Too many businesses in Scotland and the UK rely on a low-road model of economic development, where costs and risks are offloaded to workers and where value is extracted to shareholders and executives, rather than invested in workers’ skills and innovation. More than 70,000 people in Scotland are currently working on zero hour contracts. More than 200,000 workers in Scotland are under-employed. We also have seen significant increases in low-paid self-employment, an increased dependence on the gig economy and a rise in part-time work.
We need for change is clear and well recognised, but tinkering around the edges is not enough. Our role in this agenda as trade unions, particularly around enforcement of rights, should not be underestimated and trade union organisation and collective bargaining will always be the best way for workers to protect themselves from exploitation. The growth in precarious work practices and insecure employment is also connected with a decline in productivity. We know that flat-lining productivity and low-paid, insecure work are inherently linked. We also know that many of the practices associated with high quality work are more prevalent in societies with higher productivity and higher rates of business innovation than Scotland or the UK. Whereas poor work drags down productivity, innovation and growth.
Trade unions can help counter these low-road strategies. In the UK, productivity increased at an annual rate of 2.6% between 1945 and 1980, but only 1.5% between 1980 and 2015. This coincides with the decline of trade union membership and collective bargaining coverage. As trade unions, we must rise to the challenge created by the changes in the labour market. We must organise workers in all parts of the economy, leaving no one behind.
Our trade union organising strategies must also address the issue of precarious work. Precarious workplaces across Scotland have huge migrant populations. We need to put money, time, and human resources into organising these precarious workers who are at the sharp end. Too many migrant workers face serious and systematic exploitation. Often the law fails to protect them, trade unions fail to organise them and our political debate fails to include them.
And of course, we cannot expect any support from the Tory Government. It only adds to the hurdles we already face, the Trade Union Act that came into force last year being a classic example. It was specifically designed to thwart efforts to organise and represent workers and although much of its original intent was diluted, it still puts up significant barriers which do not in any way serve our aims.
But Congress, before I move to conclude my address, I would like to talk about one further issue, possibly the biggest issue of our time. Like it or loathe it, we find ourselves facing the turmoil and uncertainty of Brexit. What happens over the course of the next few months will shape the structure of our economy to come. And the jobs and livelihoods of workers, already suffering in our broken economy, depend on the decisions made. Yes, we must remember the need to defend workers’ rights, to defend social and environmental protections and to secure jobs. But, we must also not forget that people need to be heard and communities need to play a role.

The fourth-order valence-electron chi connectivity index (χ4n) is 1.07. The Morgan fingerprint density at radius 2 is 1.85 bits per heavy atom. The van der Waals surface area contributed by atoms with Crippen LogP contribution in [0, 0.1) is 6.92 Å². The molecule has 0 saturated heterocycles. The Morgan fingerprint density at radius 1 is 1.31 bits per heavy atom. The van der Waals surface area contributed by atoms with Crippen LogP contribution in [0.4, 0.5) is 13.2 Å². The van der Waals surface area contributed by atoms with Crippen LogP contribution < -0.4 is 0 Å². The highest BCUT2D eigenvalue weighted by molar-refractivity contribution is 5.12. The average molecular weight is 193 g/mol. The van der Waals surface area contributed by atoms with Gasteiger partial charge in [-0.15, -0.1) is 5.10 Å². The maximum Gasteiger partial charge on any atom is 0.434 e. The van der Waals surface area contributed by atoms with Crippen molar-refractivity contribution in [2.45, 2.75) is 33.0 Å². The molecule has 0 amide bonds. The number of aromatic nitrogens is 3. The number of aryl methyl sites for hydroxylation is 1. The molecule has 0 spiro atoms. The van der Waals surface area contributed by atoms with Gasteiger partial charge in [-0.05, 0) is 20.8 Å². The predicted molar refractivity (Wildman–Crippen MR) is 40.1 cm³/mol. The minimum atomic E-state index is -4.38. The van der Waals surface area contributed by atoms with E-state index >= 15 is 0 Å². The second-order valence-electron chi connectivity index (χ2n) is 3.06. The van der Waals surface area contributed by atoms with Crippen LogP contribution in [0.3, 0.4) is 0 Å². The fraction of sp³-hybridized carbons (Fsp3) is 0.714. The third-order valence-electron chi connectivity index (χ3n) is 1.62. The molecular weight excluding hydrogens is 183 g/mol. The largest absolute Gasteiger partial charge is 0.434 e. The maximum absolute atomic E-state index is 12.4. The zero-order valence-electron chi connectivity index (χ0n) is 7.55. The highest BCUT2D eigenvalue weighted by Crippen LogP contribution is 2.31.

Our future cannot be decided in a backroom negotiation or an opaque trade deal. The populist right feeds on discontent. On the left, we have a duty to offer a different vision and the need for this alternative has never been greater. We must seek to foster greater ambition for the millions of workers that depend on the outcome of this deal.
We must not simply accept that the choices are the rack and ruin of a hard Brexit or a return to some form of the status quo. For so many the status quo means insecure work, austerity hit public services and a reliance on foodbanks.
As difficult as it might be, trade unions and the political left must rise to the challenge. We must offer a better vision of an economy that works for all. And we must tackle head on the racist and populist views that are taking root in our political debate.
I’d like to finish by giving my thanks and acknowledging my trade union Prospect. All leadership and HQ staff has always been encouraging and supportive. This past year, I’d like in particular to mention Richard Hardy, National Secretary Prospect Scotland and a fellow Fifer.
STUC Vice President, Lynn Henderson, has had quite a time juggling her leadership responsibilities within the STUC and PCS, but has always found time for a supportive comment or message. All staff at the STUC have been amazing too. To finish, a quick story about STUC General Secretary, Grahame Smith. When Grahame and I were guests at the Basque Workers’ Solidarity trade union conference in Bilbao, Spain last year, we found a short window one evening and decided to take a look around the Guggenheim Museum in Bilbao. I have to say that, despite our best efforts, some of the art exhibits were just far too abstract for the both of us. As we moved ever more confused from display to display, things got too frivolous. I started staring intelligently at an empty curator’s stool in the corner of one of the gallery rooms, making comment on the artistic value of the display. Finally, Grahame politely and for the first and only time ever, asked me to behave myself. It looks like neither one of us appreciated the artistic significance. Grahame has seen more of me and learned more about me than probably anyone else and I’d like to think that I’ve been able to offer him even a fraction of the support that he has, without question, given to me.
I wish you all a successful Congress.